Comment


                • #38
                  Uwe, as we discussed previously, pretty much along my same line of thought, except I cannot draw, free hand or on the computer.

                  If you build it, I will buy some. Then I can put jimmy's control arm bearings to good use in the inner arm. You might need to bug him to get some more made up.

                  If I can help, please let me know.

                  Thanks,
                  Mike

                  Comment


                  • #39
                    Originally posted by empty View Post
                    Uwe, as we discussed previously, pretty much along my same line of thought, except I cannot draw, free hand or on the computer.

                    If you build it, I will buy some. Then I can put jimmy's control arm bearings to good use in the inner arm. You might need to bug him to get some more made up.

                    If I can help, please let me know.

                    Thanks,
                    Mike
                    definately interessted to get some control arm bearings. Or the details and I get them made. I already have two spare trailing arms, just looking to get a subframe and I ca start making weld jigs.
                    I am a little bit reluctant to sell this. I know I will run it on my own car, but the responsibility if something fails on such an important part is quite huge.
                    Another point I have to investigate is the need to keep the inside pickup floating? If you adjust toe the distance between the pivot points will change, so is there a need to keep the inside floating? (and will it work safely?)

                    Ironhead, your finndings with the cornerweighing is excatly the reason I don't want to go the excentric bolt solution. It does move the pivots completely out of alignment.


                    Goodbye M3, you served me well.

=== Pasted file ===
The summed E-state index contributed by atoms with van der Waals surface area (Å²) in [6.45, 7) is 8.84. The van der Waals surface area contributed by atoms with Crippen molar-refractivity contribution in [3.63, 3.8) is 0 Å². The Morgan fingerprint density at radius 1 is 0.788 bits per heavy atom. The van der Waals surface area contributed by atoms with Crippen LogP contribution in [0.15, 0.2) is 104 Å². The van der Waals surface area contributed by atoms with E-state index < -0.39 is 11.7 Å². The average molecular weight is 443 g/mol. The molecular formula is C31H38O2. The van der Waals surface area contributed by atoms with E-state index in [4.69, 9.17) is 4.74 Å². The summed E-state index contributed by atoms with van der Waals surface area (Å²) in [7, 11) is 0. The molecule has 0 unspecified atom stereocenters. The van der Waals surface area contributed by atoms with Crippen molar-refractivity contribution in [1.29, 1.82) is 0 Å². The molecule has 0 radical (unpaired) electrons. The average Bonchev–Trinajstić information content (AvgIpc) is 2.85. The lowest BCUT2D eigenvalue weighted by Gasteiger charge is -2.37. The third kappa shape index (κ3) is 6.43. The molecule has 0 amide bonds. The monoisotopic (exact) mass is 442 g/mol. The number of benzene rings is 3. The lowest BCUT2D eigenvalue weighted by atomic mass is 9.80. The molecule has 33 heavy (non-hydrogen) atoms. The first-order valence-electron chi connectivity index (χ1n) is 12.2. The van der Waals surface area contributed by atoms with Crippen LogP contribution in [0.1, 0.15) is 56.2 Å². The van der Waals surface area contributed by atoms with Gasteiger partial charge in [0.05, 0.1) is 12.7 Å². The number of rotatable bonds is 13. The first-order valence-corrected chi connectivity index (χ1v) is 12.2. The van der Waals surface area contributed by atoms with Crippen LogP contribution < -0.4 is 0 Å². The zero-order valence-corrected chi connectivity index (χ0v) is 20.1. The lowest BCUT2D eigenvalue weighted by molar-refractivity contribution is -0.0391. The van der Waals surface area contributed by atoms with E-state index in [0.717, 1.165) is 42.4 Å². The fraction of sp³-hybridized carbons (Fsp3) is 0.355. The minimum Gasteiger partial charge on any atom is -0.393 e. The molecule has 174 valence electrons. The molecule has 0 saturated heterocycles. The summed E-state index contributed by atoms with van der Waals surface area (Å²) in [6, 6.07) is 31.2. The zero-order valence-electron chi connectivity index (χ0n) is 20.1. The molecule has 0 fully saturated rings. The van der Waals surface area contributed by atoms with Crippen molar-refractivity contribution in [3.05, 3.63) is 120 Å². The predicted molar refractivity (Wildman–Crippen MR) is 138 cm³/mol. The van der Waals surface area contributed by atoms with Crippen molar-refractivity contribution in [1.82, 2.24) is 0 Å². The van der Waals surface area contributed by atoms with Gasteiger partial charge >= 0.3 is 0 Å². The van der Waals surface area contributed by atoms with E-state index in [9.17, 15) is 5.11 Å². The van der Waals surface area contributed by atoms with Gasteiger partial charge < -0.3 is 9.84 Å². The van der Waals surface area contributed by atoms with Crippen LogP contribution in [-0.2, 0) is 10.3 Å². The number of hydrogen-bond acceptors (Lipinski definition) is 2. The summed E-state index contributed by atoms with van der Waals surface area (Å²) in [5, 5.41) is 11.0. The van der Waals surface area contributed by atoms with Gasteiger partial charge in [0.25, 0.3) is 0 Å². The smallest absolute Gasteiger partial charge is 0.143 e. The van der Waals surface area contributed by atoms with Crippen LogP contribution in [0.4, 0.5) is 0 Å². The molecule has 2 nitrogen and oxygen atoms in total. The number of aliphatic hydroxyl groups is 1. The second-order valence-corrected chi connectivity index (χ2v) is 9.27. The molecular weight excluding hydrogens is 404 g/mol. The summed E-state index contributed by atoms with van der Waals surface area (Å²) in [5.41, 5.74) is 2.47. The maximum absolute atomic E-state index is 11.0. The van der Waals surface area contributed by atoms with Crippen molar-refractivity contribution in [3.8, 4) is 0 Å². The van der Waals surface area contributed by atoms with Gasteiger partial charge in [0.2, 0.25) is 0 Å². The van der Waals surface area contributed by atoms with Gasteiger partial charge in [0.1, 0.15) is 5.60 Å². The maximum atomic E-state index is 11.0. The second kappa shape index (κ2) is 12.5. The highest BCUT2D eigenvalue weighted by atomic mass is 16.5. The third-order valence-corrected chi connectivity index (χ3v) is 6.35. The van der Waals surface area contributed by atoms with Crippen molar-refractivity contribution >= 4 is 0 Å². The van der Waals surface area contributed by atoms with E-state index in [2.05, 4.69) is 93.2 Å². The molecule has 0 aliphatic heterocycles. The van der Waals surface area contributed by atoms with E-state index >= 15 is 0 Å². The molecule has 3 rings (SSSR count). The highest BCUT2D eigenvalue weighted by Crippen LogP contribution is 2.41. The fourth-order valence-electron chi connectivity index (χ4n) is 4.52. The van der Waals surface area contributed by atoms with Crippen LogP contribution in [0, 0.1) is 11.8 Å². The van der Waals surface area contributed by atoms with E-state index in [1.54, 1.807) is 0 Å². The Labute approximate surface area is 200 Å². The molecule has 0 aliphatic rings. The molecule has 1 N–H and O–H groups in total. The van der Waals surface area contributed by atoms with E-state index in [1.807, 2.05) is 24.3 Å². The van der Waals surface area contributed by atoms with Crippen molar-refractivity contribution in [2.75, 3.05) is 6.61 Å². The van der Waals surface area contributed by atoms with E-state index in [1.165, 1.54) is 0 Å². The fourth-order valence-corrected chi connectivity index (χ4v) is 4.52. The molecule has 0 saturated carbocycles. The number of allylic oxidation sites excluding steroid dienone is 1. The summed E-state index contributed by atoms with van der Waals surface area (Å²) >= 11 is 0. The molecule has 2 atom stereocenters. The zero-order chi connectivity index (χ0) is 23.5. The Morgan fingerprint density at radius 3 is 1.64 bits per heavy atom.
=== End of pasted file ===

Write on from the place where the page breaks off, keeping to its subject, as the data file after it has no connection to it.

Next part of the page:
Comment


                    • #40
                      Originally posted by UweM3 View Post
                      definately interessted to get some control arm bearings. Or the details and I get them made. I already have two spare trailing arms, just looking to get a subframe and I ca start making weld jigs.
                      I am a little bit reluctant to sell this. I know I will run it on my own car, but the responsibility if something fails on such an important part is quite huge.
                      Another point I have to investigate is the need to keep the inside pickup floating? If you adjust toe the distance between the pivot points will change, so is there a need to keep the inside floating? (and will it work safely?)

                      Ironhead, your finndings with the cornerweighing is excatly the reason I don't want to go the excentric bolt solution. It does move the pivots completely out of alignment.
                      Too bad you are in the UK. I have the subframe, but not yet the trailing arms....

                      It is funny. I know exactly what you mean about not wanting to sell them...neither would I. But I have the feeling that all of us are going to wind up doing one-off setups and re-inventing the wheel....making weld jigs that are going to be used once.... Too bad there is no practical way to do it "community" fashion.

                      I talked to the guy who did the work for Gustave with his custom rear trailing arms. We talked at length...very knowledgable guy. He has the jigs ready to go. But then it got kind of weird.....he said he wants to get out of doing "custom" work and sell only stock products. He told me I had to buy some of his "off the shelf" products before he would work on custom trailing arms...... So needless to say that was a dead end. Too bad though, he clearly has this stuff dialed....

                      I am currently at a loss as to who I will find to to the actual fabrication.

                      Comment


                      • #41
                        Uwe,

                        I love the drop-shadow. You just couldn't help yourself, could you!?
                        Anders

                        "Objects in mirror are losing..."

                        Comment


                        • #42
                          Looks great Uwe!


                          Disclaimer: Remember, I know absolutely nothing, but it doesn't prevent me from having an opinion or suggestion. :

                          Comment


                          • #43
                            "Ironhead, your finndings with the cornerweighing is excatly the reason I don't want to go the excentric bolt solution. It does move the pivots completely out of alignment."